Compliance in Construction industry
Construction companies are required to regularly monitor compliance standards, and managers within that industry are, or should be, familiar with the compliance levels laid out by Australian Occupation, Health and Safety authorities. Everything is included in that compliance such as making sure that all occupational health and safety standards are rigorously met. Compliance is also necessary to protect the rights of construction workers that operate in specialised industries (for example communication tower workers). Scheduling and regular inspections also form conditions of compliance.
There is a unique challenge for recruiters involved with compliance and the construction industry because there are specific measures that apply to the industry and they must be coupled with a different set of national standards.
Certain government departments are able to track a company’s action plan to ensure they recruit and hire a diverse number of candidates. A company’s action plan should clearly indicate that there is no discrimination in the workforce and it should ensure that aspects such as gender, race, and age do not affect a candidate’s suitability for employment.
A diverse workforce isn’t just about meeting compliance either. Research carried out has shown that companies who embrace workforce diversity have a better employee retention as well as a more qualified workforce. When you consider that the construction industry has a hard time finding skilled workers, both these benefits are important.
An affirmative action plan also goes outside the parameters of just hiring. A company is required to keep copies of collective bargaining agreements in which you can find information on employment policies, copies of employee contracts and that the language used is based on equal opportunity.
A company can have a periodic review to make sure they are adhering to compliance. If the construction company does not meet the standards, they can be fined.
Some Compliance Solutions
There should be company policy that every new employee goes through the same induction process. Somebody new starting out on the job should know where everything is and what the safety rules are for the site. The same induction process should be applied to site visitors, graduate technicians, and whoever else may visit the site during a project. The construction industry is considered high risk, and your compliance policies will be severely scrutinised in the event of an accident.
What is an Induction?
Generally speaking induction is the orientating of a new employee to his or her proposed workplace, explaining procedures and processes in the area, and most importantly, the recognised safety hazards in the work area. The new employee must be familiar enough after induction to carry out his or her duties as safely and as effectively as possible. The induction process will be different depending on what role that person will have on the job.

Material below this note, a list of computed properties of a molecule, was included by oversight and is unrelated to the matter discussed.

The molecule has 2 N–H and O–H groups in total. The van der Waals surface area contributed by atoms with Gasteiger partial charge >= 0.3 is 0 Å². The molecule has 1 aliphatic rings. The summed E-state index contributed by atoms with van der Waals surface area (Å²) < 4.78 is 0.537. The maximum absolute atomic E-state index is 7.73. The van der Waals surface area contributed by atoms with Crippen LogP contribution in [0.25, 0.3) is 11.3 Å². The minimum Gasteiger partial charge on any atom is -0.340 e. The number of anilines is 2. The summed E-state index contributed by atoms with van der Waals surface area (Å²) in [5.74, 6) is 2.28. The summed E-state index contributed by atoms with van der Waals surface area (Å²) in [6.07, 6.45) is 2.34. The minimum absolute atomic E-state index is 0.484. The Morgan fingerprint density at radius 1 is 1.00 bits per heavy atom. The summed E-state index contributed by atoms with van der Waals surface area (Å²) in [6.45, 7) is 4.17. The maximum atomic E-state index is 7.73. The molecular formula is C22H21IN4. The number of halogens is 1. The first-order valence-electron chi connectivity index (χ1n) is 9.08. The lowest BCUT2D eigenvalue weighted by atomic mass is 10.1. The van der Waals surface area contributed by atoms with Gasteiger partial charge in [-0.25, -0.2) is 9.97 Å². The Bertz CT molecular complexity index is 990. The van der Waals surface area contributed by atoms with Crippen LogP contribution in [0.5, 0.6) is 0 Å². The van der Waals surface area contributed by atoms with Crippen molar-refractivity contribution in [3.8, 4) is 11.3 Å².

The key areas that should be covered in an induction are:
• Fire safety that includes the location of extinguishers and the fire exits.
• Is there a requirement for protective clothing? Certainly safety boots on a construction site are mandatory.
• Are there any chemicals used on site? What sort of a hazard do they represent? For example cleaning materials such as acids.
• If the worker is stationed in the office, go through safe sitting posture, monitor height, and how often to take a break from the screen.
• All work sites have a code of conduct. Horseplay and irresponsible use of construction equipment are not allowed.
• What time is lunch and morning tea taken?
• Where are the restrooms?
• The use of company property such as phones and computers for private purposes.
• Who to contact and how to do it if there are harassment or bullying issues.
This is not a complete list and remember, that every workplace and project is unique, therefore rules will be different for each specific workplace.
Not only should the new employee be taken through an induction process, but a questionnaire, or small test, after each section should be in place. On the compliancy issue, if a new employee has an accident and there is an injury, then the OH&S inspectors will be wanting to see proof that the injured worker had been inducted and was also familiar with safety practices on the site.
In the past, there have been many accidents, some fatal, that revealed some companies were not following regulated site procedures regarding induction. In those instances, the fines have been significant, in the thousands of dollars. Companies should not take the liberty of having poor induction and training processes in place. It’s in your interests and the wellbeing of your employees to make sure that everything is strictly adhered to in regard to compliancy in this area.
“Induct for Work” has done all the work for businesses that just don’t have the time to set up a compliant induction process.
Induct For Work has a free Standard induction plan developed to be used by small/medium construction companies across Australia at no charge.